Hawaii has too many incredible beaches to visit in one lifetime, so let us be your guide.
Waikiki Beach, Oahu
The Best Beaches in Hawaii
Waikiki Beach, Oahu
Travelers have been flocking to this calm, golden, crescent-shaped stretch of sand on the island of Oahu since the early 1900s—when Hawaii first popped up on the tourist radar, and visitors would arrive only by steamship. Today, it’s a bit more crowded, but the scene is still fun: grab a mai tai at the iconic Royal Hawaiian hotel, built in 1927; kick back; and watch locals mingle with tourists, all with impressive Diamond Head as a backdrop.
One of the many reasons we love Hawaii—aside from an incredible mai tai, fresh seafood, and laid-back surf culture—is that it can easily lay claim to having the most beautiful beaches in the world. Why is that? For starters, they come in every size, shape, and color there: wide, calm expanses that are perfect for families and little ones who just want to dip their toes in the Pacific; tiny, secluded coves where honeymooning couples can get away from the crowds; and red, white, black, and green sandy stretches that provide the ultimate photo-op for Instagram. Best of all, you can access every single one of them, since all of Hawaii’s beaches are public.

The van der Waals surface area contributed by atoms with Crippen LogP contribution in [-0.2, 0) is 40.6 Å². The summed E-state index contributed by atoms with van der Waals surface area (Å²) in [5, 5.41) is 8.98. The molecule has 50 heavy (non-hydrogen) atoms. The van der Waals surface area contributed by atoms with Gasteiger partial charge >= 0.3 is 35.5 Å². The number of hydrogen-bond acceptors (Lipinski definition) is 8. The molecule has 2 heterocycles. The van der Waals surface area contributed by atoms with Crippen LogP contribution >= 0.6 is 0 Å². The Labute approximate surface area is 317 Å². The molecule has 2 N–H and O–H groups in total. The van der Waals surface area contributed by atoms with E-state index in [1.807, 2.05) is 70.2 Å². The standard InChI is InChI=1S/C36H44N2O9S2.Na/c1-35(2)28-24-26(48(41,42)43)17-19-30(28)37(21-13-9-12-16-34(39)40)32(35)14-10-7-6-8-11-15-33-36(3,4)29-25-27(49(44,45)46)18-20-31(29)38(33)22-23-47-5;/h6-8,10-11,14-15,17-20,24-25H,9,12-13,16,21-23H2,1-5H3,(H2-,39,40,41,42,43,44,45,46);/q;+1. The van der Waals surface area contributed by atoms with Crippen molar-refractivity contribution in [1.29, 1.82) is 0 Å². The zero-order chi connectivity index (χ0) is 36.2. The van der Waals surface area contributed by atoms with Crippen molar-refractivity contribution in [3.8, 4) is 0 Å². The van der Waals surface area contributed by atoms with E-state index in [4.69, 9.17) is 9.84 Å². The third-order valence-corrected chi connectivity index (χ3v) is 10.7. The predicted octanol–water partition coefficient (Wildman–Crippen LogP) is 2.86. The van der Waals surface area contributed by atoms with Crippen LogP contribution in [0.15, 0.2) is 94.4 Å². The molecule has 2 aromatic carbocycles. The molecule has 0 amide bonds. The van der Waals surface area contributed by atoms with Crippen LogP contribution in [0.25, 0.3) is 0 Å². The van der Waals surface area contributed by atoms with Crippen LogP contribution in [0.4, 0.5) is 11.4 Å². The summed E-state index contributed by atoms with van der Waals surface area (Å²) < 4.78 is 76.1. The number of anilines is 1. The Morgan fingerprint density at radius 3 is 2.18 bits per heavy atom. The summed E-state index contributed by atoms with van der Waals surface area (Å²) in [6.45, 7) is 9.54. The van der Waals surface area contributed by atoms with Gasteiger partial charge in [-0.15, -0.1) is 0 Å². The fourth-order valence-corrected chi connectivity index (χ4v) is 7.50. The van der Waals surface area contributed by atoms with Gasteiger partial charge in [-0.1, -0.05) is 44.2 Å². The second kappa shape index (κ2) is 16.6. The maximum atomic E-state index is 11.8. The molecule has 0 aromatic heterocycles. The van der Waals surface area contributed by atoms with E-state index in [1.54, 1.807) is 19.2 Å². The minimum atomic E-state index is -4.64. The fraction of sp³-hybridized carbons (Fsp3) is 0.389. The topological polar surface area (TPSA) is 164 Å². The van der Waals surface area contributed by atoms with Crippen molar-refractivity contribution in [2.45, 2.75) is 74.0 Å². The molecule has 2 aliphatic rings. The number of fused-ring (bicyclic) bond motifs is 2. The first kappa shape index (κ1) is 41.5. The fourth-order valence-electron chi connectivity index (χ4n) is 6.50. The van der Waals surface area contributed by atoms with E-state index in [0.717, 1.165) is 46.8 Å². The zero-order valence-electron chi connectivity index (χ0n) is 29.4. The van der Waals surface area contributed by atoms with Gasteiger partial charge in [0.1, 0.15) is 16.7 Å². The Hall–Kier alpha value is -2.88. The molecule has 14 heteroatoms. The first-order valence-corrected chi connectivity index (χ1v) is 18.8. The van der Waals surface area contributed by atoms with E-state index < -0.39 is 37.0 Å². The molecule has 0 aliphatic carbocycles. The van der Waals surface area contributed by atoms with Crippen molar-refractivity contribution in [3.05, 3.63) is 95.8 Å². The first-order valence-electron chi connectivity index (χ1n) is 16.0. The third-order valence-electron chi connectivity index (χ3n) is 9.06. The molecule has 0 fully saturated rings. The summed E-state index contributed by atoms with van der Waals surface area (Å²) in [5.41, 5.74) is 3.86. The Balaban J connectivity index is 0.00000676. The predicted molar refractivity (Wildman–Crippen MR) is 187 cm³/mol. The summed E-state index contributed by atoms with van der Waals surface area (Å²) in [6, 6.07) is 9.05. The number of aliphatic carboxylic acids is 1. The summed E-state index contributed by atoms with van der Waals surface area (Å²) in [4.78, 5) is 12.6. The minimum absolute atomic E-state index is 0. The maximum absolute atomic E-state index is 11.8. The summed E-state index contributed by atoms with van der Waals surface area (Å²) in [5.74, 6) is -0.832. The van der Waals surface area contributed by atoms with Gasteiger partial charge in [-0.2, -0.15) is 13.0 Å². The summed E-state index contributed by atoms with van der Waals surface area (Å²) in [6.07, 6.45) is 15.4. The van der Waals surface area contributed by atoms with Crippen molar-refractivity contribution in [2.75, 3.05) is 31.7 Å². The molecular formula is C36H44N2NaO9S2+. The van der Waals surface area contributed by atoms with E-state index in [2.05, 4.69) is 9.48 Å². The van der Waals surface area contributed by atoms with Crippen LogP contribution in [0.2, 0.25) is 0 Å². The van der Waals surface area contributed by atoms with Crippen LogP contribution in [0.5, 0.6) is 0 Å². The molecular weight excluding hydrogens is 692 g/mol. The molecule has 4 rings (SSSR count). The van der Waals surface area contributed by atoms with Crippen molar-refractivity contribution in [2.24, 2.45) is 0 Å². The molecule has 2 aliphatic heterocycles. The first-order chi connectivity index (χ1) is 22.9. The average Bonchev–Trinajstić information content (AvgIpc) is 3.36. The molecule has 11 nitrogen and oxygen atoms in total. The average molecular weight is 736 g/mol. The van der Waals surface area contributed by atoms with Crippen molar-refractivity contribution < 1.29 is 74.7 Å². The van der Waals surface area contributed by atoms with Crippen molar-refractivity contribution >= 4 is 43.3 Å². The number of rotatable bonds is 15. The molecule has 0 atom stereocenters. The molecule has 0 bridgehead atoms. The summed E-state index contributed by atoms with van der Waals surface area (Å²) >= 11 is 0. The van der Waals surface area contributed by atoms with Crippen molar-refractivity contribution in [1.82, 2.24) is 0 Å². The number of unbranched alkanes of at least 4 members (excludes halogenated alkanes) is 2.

Better still, you’re not limited to experiencing these beaches on just one island. Like many travelers, you can visit Hawaii on a multi-island itinerary, and spend each day of your sun-filled vacation hitting up a different shoreline. Oahu, home to world-famous Waikiki Beach, is known for having some of the widest golden stretches—and the best surfing—in all of Hawaii.
Related: Maui Travel Guide
Kauai is nicknamed the Garden Island, and with good reason: the tropical forests here are lovely and lush, and have served as a backdrop for films such as Jurassic Park. But the coastline is also blessed with many reefs, which in turn create ideal beaches for snorkeling. Tiny Lanai, famous for having two luxurious Four Seasons resorts, has one of the best beaches in the world for spotting spinner dolphins.
Hawaii, which also goes by the name Big Island, may be best known for its lunar-like volcanic rock landscape, and can also lay claim to having some crowd-pleasing white-sand beaches, including the photographic gem Punalu’u black sand beach. A secluded island off-the-beaten tourist path, Molokai has some of the most pristine stretches, where you’re likely to run into mainly locals.
So how to pick from all these spectacular stretches of sand? Here are some of Travel + Leisure’s favorite beaches where you can get a slice of that true Hawaiian paradise.